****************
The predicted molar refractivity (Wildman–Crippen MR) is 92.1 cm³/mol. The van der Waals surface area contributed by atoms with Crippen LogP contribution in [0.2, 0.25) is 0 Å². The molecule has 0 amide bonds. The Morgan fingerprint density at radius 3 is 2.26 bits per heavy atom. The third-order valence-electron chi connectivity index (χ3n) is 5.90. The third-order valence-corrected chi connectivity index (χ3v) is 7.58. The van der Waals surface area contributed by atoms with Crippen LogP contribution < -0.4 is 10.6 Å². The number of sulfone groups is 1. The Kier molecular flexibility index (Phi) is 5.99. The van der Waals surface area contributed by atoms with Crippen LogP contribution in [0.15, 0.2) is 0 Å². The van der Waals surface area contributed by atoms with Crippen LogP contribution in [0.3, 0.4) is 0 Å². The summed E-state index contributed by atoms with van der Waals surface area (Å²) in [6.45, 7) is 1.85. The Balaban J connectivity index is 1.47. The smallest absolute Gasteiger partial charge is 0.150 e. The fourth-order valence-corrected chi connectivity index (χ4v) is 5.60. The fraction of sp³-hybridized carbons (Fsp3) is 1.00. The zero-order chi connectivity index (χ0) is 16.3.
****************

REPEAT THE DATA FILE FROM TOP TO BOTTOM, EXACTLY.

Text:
The predicted molar refractivity (Wildman–Crippen MR) is 92.1 cm³/mol. The van der Waals surface area contributed by atoms with Crippen LogP contribution in [0.2, 0.25) is 0 Å². The molecule has 0 amide bonds. The Morgan fingerprint density at radius 3 is 2.26 bits per heavy atom. The third-order valence-electron chi connectivity index (χ3n) is 5.90. The third-order valence-corrected chi connectivity index (χ3v) is 7.58. The van der Waals surface area contributed by atoms with Crippen LogP contribution < -0.4 is 10.6 Å². The number of sulfone groups is 1. The Kier molecular flexibility index (Phi) is 5.99. The van der Waals surface area contributed by atoms with Crippen LogP contribution in [0.15, 0.2) is 0 Å². The van der Waals surface area contributed by atoms with Crippen LogP contribution in [0.3, 0.4) is 0 Å². The summed E-state index contributed by atoms with van der Waals surface area (Å²) in [6.45, 7) is 1.85. The Balaban J connectivity index is 1.47. The smallest absolute Gasteiger partial charge is 0.150 e. The fourth-order valence-corrected chi connectivity index (χ4v) is 5.60. The fraction of sp³-hybridized carbons (Fsp3) is 1.00. The zero-order chi connectivity index (χ0) is 16.3.